Category Archives: The Caravan

The Caravan: Awareness Without Thought (Part 2)

As we drove back to the caravan, I could sense the resistance in me. As best as I could, I gave attention to it without thought, without questioning what the resistance might mean. It was simply a time to experience it.

Resistance is not a bad thing. Sometimes it’s a sign that things are moving too quickly for us and we need to take a step back; sometimes it might mean that we are avoiding something that could be good for us. Other times resistance could be telling us that it is somehow best to not engage a situation or circumstance. Resistance is usually a fear response; but a fear of what: of life generally, of being somehow overwhelmed, making a wrong decision?

Back with my friends and their caravan, we sat down to talk about how the last week had gone and how I was feeling about my time in the caravan. I still did not have an answer to what the resistance might mean. It felt like a risk to be speaking about something I did not (as yet) have a clear answer for.

Often we don’t come to clear enough answers about questions on our own. Sometimes sitting with things by ourselves is not enough. When we start to talk to others about how we are feeling, then this is when things might start to clarify for us. This sense of clarification happens in the deep of us, a kind of coming together of sense and feeling to form an intuition in the heart: a discernment.

As I spoke, I discovered myself speaking in the past tense about being in the caravan. Upon this discovery, I began to feel a kind of relief. The resistance began to subside. We continued to talk. In time I came to a decision to leave. With this I felt some peace; and then I felt guilt, and shame.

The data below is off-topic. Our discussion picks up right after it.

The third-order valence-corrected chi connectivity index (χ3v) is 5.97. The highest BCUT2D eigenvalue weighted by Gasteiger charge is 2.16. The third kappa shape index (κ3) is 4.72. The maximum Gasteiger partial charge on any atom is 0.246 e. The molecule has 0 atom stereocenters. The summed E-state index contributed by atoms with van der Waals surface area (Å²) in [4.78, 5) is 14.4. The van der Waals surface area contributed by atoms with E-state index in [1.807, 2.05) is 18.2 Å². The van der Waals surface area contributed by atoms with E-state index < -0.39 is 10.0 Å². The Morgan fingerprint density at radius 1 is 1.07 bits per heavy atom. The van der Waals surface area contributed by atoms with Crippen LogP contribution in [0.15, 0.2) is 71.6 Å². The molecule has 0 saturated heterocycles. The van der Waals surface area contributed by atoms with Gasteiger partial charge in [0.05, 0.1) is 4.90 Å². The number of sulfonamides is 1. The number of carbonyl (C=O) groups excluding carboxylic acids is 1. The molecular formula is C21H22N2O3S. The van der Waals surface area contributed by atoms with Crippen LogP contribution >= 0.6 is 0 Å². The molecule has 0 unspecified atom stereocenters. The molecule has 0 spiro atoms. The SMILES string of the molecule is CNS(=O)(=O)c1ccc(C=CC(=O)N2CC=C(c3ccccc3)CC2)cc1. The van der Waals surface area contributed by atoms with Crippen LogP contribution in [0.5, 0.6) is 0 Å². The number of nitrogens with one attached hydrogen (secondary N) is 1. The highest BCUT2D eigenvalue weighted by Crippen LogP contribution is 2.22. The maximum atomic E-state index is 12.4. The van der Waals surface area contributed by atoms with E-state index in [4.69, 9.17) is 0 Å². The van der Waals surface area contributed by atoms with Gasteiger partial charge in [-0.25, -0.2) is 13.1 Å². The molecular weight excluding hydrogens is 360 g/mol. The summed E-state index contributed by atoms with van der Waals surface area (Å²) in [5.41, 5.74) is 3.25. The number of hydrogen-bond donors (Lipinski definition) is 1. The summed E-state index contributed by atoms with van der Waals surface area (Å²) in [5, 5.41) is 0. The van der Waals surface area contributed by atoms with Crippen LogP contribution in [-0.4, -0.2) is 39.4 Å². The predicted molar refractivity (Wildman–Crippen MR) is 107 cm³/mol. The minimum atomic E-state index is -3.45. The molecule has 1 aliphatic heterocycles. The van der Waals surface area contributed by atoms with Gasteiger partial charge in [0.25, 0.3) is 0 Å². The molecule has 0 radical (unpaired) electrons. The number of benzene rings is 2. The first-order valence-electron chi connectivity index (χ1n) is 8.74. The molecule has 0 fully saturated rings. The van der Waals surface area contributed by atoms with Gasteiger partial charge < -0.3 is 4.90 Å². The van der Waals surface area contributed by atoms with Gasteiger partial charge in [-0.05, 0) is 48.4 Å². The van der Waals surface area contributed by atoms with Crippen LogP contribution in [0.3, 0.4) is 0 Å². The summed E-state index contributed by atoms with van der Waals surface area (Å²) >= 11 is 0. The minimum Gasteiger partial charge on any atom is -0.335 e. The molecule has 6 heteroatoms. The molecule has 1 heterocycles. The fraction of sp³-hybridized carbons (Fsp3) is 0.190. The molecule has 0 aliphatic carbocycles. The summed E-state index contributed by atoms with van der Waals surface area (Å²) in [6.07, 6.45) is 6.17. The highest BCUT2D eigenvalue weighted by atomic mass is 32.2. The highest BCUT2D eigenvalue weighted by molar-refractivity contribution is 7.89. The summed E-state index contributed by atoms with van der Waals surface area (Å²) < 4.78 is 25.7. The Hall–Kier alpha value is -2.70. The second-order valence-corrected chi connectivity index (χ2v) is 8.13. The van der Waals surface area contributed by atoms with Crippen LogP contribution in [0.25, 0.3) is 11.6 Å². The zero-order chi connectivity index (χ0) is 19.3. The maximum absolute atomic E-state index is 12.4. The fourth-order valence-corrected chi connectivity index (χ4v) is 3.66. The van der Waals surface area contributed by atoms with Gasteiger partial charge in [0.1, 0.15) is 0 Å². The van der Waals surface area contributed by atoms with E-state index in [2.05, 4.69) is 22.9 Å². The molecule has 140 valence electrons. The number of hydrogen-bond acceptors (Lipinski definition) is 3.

In coming to a decision, we can soon feel a variety of emotions and feelings. It can be a challenge to navigate a decision within ourselves while all this energy is moving around in us. We can start to question whether a decision is the right one or not. With this questioning can come doubt. In this instance it can be a good thing to say the mantra, especially if our practice is such that the mantra has become grounded enough in the heart. Here, the mantra is like a sinker on a fishing line: it can drop attention back into the heart, the place where our original intuition was experienced, before thought and emotion crowded this intuition out.

I am now living back in Sydney, back in the house I lived in for a couple of years prior to 2019. Upon arrival it felt like I had come home. There is a deep sense that it is good to be here before the challenge and change of moving to France takes place. The guilt and shame have fallen away.

We may not know enough about the fit of a decision until we act on it. Hopefully there has been enough discernment before the action. An important part of discernment is the art of not thinking; this might seem a strange thing to say, especially if we think all life decisions are problems to solve – some are not. It can seem counterintuitive to not think about something we are unsure of, and yet when it comes to decisions of the heart a time of thoughtlessness is wise. Meditation is the art of not thinking about a decision that can be a part of the process of coming to a decision. In time, and with others, we can use words to clarify what our hearts have said.


The Caravan: Awareness Without Thought (Part 1)

For the last couple of years or so, myself and some other members of The WCCM have been planning a move. Come the middle of April this year I should be arriving at Bonnevaux, the new international retreat centre for The WCCM. I will be there as part of the live-in community. In the meantime, I am living in transitional accommodation in an on-site caravan at a friends place in the Blue Mountains of New South Wales (west of Sydney, Australia).